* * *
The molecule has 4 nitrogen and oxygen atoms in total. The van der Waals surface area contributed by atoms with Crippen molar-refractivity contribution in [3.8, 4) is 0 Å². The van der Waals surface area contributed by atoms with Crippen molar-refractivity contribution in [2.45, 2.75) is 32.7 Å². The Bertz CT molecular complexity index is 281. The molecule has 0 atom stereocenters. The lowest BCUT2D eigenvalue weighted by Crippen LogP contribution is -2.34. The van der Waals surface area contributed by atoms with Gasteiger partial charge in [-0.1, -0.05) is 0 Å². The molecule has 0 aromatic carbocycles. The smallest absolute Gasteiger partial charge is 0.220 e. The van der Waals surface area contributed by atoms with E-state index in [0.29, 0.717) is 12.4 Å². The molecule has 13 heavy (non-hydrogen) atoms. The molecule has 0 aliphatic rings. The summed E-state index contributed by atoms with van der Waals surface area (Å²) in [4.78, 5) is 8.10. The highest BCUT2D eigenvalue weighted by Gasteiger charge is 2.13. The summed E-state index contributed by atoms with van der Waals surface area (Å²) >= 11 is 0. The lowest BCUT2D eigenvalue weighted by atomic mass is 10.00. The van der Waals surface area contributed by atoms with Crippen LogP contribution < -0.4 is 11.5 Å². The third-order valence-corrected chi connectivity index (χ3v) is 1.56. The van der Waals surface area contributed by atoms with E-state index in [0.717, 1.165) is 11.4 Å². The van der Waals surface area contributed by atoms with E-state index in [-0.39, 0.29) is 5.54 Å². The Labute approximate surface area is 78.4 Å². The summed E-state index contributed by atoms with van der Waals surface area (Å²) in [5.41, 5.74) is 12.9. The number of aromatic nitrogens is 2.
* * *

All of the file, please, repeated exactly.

The molecule has 4 nitrogen and oxygen atoms in total. The van der Waals surface area contributed by atoms with Crippen molar-refractivity contribution in [3.8, 4) is 0 Å². The van der Waals surface area contributed by atoms with Crippen molar-refractivity contribution in [2.45, 2.75) is 32.7 Å². The Bertz CT molecular complexity index is 281. The molecule has 0 atom stereocenters. The lowest BCUT2D eigenvalue weighted by Crippen LogP contribution is -2.34. The van der Waals surface area contributed by atoms with Gasteiger partial charge in [-0.1, -0.05) is 0 Å². The molecule has 0 aromatic carbocycles. The smallest absolute Gasteiger partial charge is 0.220 e. The van der Waals surface area contributed by atoms with E-state index in [0.29, 0.717) is 12.4 Å². The molecule has 13 heavy (non-hydrogen) atoms. The molecule has 0 aliphatic rings. The summed E-state index contributed by atoms with van der Waals surface area (Å²) in [4.78, 5) is 8.10. The highest BCUT2D eigenvalue weighted by Gasteiger charge is 2.13. The summed E-state index contributed by atoms with van der Waals surface area (Å²) >= 11 is 0. The lowest BCUT2D eigenvalue weighted by atomic mass is 10.00. The van der Waals surface area contributed by atoms with Crippen LogP contribution < -0.4 is 11.5 Å². The third-order valence-corrected chi connectivity index (χ3v) is 1.56. The van der Waals surface area contributed by atoms with E-state index in [0.717, 1.165) is 11.4 Å². The van der Waals surface area contributed by atoms with E-state index in [-0.39, 0.29) is 5.54 Å². The Labute approximate surface area is 78.4 Å². The summed E-state index contributed by atoms with van der Waals surface area (Å²) in [5.41, 5.74) is 12.9. The number of aromatic nitrogens is 2.